London 06 Review – New-Noise
The Twilight Singers – Live@ Garage, London
By James Hickie
He may look like a cross between Frankie Howerd and Joaquin Phoenix but Greg Dulli is a man who has had countless relationships with women, the tormented nature of them fuelling his songs in his previous band The Afghan Whigs and now in The Twilight Singers.
It helps that these songs – more recently showcased on the radar-dodging but critically lauded album ‘Powder Burns’ – have a sexy blues swagger, which makes them impossible not to connect with. Whilst his contemporaries have gone on to stadium crowds and huge acclaim, Dulli is a man happy baring his soul with his brutally frank, soul-bearing songs whilst getting down and dirty with a club crowd. Getting down and dirty is hard to avoid in the dangerously sweltering conditions of the Garage when The Twilight Singers stop off in the capital as part of their short UK tour.
The gritty bass and pounding keys of ‘I’m Ready’ set the tone for a lengthy set of rolling bluesy chords that has the sweat-drenched crowd bobbing their heads in appreciation – although the crippling heat keep even the most excitable reactions restrained. Dulli stays ice cool in the blistering heat, simply sipping on his drink, dragging on his cigarette and driving into the next song.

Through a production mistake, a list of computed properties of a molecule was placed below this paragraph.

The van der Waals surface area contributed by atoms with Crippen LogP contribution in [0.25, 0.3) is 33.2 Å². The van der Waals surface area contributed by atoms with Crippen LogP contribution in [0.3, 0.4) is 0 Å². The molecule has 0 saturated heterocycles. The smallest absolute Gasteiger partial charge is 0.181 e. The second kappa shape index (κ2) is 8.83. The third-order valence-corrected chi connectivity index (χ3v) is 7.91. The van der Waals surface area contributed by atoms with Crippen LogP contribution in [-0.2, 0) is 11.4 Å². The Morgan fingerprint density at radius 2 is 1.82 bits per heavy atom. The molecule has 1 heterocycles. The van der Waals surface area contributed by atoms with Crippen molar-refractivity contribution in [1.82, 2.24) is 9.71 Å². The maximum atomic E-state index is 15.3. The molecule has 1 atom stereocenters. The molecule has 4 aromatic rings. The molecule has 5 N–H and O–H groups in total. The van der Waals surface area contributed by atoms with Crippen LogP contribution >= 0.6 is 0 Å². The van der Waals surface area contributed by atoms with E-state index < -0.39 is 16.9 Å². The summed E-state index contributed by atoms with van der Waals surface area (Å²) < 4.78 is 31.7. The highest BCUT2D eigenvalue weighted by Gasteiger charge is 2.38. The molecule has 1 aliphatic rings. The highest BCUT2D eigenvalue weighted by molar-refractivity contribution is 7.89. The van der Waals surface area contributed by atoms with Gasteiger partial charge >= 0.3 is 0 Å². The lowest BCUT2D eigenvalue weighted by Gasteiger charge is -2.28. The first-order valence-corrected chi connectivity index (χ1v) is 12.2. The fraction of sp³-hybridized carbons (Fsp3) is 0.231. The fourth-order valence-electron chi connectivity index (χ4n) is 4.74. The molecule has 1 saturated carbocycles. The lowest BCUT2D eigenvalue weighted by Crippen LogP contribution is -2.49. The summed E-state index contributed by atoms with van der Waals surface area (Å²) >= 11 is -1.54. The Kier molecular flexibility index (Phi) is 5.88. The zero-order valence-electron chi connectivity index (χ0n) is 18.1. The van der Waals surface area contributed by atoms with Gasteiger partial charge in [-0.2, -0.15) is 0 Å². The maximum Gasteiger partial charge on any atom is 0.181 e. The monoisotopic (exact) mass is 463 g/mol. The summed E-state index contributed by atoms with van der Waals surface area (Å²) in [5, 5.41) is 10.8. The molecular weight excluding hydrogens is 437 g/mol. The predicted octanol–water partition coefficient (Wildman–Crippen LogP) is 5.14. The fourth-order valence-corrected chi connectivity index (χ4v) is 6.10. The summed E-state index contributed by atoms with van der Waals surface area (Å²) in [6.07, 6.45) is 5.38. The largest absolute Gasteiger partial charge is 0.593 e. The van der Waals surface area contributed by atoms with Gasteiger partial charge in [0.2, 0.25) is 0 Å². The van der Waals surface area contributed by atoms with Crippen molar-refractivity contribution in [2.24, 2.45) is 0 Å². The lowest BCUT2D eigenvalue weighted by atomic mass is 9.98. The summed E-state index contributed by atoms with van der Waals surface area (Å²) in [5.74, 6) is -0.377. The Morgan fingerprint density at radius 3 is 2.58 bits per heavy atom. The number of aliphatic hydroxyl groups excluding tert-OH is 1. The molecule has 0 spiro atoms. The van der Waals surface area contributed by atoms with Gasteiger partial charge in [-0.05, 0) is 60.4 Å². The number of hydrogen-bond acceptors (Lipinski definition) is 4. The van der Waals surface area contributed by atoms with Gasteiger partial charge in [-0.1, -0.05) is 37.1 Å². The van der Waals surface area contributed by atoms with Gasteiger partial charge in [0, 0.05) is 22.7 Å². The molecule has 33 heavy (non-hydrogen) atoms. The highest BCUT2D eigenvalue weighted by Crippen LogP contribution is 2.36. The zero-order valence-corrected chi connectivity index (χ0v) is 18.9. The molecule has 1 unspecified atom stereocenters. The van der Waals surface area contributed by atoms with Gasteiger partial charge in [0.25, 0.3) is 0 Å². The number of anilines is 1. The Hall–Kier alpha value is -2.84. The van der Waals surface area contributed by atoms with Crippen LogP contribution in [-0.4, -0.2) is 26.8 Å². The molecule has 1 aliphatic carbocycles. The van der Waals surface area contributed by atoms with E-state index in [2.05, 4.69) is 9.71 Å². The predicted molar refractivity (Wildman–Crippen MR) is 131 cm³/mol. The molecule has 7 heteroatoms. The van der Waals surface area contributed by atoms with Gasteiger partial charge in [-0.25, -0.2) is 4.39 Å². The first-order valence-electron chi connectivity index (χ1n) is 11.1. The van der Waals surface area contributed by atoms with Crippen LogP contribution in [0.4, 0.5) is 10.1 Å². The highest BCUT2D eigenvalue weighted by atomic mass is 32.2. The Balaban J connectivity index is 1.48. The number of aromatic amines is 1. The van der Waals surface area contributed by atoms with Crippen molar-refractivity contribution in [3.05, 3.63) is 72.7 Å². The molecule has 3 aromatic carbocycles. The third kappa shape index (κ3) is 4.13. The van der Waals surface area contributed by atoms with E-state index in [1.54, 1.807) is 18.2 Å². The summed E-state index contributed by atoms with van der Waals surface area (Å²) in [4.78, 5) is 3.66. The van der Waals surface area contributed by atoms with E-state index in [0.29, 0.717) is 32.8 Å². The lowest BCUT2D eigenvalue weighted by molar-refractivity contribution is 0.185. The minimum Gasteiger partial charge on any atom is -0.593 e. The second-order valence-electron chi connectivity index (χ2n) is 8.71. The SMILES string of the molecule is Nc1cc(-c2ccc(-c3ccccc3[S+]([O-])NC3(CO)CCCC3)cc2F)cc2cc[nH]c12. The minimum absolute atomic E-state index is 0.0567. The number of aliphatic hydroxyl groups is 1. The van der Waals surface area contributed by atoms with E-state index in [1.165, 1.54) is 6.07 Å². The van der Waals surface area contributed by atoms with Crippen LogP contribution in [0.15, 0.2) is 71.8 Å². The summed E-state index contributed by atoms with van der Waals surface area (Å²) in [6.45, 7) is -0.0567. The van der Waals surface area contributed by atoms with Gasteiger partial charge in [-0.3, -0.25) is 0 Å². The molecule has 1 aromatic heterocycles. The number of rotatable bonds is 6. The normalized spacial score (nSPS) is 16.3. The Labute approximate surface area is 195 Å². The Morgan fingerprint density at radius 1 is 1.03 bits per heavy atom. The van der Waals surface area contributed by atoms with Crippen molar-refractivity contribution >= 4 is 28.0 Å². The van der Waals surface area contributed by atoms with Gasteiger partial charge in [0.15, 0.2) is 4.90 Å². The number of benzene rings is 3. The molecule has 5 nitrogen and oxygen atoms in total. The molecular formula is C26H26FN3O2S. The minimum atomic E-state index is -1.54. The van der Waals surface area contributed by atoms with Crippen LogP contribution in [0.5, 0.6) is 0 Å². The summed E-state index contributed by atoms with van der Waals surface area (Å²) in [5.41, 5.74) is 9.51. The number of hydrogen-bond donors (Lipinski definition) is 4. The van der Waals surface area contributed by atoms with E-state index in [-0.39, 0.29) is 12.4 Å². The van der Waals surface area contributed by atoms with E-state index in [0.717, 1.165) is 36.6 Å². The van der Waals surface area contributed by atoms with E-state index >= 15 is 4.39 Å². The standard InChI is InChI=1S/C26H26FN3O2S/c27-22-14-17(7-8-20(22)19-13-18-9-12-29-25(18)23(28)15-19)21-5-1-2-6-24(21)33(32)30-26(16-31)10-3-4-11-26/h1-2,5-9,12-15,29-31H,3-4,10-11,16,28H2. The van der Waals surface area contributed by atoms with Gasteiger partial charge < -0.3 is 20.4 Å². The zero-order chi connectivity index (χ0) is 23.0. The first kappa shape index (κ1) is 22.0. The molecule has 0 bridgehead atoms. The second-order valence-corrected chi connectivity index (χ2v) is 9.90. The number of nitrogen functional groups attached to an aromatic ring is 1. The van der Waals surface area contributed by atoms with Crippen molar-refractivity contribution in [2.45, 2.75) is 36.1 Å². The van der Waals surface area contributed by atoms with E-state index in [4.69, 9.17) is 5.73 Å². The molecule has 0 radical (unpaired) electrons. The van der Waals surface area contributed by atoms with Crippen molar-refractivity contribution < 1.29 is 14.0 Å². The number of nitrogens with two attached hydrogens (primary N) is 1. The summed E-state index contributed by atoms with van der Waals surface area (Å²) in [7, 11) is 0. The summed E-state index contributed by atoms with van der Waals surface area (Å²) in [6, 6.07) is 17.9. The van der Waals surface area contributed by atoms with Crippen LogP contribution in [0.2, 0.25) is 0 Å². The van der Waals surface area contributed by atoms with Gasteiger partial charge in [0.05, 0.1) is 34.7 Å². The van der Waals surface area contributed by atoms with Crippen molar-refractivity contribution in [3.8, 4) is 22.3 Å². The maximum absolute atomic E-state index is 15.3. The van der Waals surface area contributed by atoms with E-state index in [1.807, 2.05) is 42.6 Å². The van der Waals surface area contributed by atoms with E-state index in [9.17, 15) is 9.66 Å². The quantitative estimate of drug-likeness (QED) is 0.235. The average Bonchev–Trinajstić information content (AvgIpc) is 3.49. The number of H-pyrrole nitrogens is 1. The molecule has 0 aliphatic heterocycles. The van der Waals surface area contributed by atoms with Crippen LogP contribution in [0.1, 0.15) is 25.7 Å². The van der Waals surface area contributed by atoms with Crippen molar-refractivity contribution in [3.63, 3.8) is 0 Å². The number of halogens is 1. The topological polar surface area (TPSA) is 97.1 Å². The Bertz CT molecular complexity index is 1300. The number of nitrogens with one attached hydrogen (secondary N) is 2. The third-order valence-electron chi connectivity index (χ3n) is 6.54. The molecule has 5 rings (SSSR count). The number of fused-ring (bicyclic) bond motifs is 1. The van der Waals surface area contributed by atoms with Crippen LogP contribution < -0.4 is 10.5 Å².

The moody piano-led ‘There’s Been An Accident’ sees the front man indulging in one of his strongest vocals of the night and ‘Bonnie Brae’ shows that the there is still fire burning in his (considerably fully rounded) belly.
There are even nods to The Beatles and a modified intro to incorporate the opening lines of ‘Shine On You Crazy Diamond’ in memory of the recent passing of Pink Floyd pioneer Syd Barrett.
By the end of the set, you would expect to see people running for the doors in the sauna-like environment though the crowd waits, begging for an encore which they are duly rewarded with and leave in little doubt they have witnessed a superb live show.
The Twilight Singers are a band flirting with the sounds of the past but producing a sound that is very much now – and not to be missed as a result.